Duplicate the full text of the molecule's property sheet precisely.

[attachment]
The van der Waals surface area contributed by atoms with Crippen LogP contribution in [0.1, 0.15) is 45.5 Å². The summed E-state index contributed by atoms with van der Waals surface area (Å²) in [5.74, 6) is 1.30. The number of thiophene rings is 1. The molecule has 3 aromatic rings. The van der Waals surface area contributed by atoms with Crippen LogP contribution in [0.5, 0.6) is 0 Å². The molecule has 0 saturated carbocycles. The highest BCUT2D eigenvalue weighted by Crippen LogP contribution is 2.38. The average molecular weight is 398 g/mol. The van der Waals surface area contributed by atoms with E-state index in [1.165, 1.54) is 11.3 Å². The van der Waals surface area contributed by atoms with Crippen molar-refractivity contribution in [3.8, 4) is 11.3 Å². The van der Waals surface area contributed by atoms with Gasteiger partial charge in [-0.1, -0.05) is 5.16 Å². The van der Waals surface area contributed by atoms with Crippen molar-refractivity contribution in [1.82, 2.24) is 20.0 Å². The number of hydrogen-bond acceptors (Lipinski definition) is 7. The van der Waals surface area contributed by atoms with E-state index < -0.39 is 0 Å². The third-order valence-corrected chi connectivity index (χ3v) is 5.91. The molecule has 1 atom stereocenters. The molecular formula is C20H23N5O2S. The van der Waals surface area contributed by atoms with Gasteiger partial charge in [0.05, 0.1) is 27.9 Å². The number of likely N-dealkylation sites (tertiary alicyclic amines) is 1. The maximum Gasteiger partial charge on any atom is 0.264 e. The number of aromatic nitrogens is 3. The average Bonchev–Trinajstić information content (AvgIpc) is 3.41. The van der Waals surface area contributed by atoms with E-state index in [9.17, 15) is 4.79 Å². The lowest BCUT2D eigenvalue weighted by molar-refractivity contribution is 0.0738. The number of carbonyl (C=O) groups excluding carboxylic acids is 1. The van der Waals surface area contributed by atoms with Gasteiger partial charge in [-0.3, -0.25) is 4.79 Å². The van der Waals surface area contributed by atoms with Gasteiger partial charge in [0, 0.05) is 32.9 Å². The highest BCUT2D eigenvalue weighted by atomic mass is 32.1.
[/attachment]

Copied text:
The van der Waals surface area contributed by atoms with Crippen LogP contribution in [0.1, 0.15) is 45.5 Å². The summed E-state index contributed by atoms with van der Waals surface area (Å²) in [5.74, 6) is 1.30. The number of thiophene rings is 1. The molecule has 3 aromatic rings. The van der Waals surface area contributed by atoms with Crippen LogP contribution in [0.5, 0.6) is 0 Å². The molecule has 0 saturated carbocycles. The highest BCUT2D eigenvalue weighted by Crippen LogP contribution is 2.38. The average molecular weight is 398 g/mol. The van der Waals surface area contributed by atoms with E-state index in [1.165, 1.54) is 11.3 Å². The van der Waals surface area contributed by atoms with Crippen molar-refractivity contribution in [3.8, 4) is 11.3 Å². The van der Waals surface area contributed by atoms with Gasteiger partial charge in [-0.1, -0.05) is 5.16 Å². The van der Waals surface area contributed by atoms with Crippen molar-refractivity contribution in [1.82, 2.24) is 20.0 Å². The number of hydrogen-bond acceptors (Lipinski definition) is 7. The van der Waals surface area contributed by atoms with E-state index < -0.39 is 0 Å². The third-order valence-corrected chi connectivity index (χ3v) is 5.91. The molecule has 1 atom stereocenters. The molecular formula is C20H23N5O2S. The van der Waals surface area contributed by atoms with Gasteiger partial charge in [0.05, 0.1) is 27.9 Å². The number of likely N-dealkylation sites (tertiary alicyclic amines) is 1. The maximum Gasteiger partial charge on any atom is 0.264 e. The number of aromatic nitrogens is 3. The average Bonchev–Trinajstić information content (AvgIpc) is 3.41. The van der Waals surface area contributed by atoms with E-state index in [9.17, 15) is 4.79 Å². The lowest BCUT2D eigenvalue weighted by molar-refractivity contribution is 0.0738. The number of carbonyl (C=O) groups excluding carboxylic acids is 1. The van der Waals surface area contributed by atoms with Gasteiger partial charge in [-0.3, -0.25) is 4.79 Å². The van der Waals surface area contributed by atoms with Gasteiger partial charge in [0, 0.05) is 32.9 Å². The highest BCUT2D eigenvalue weighted by atomic mass is 32.1.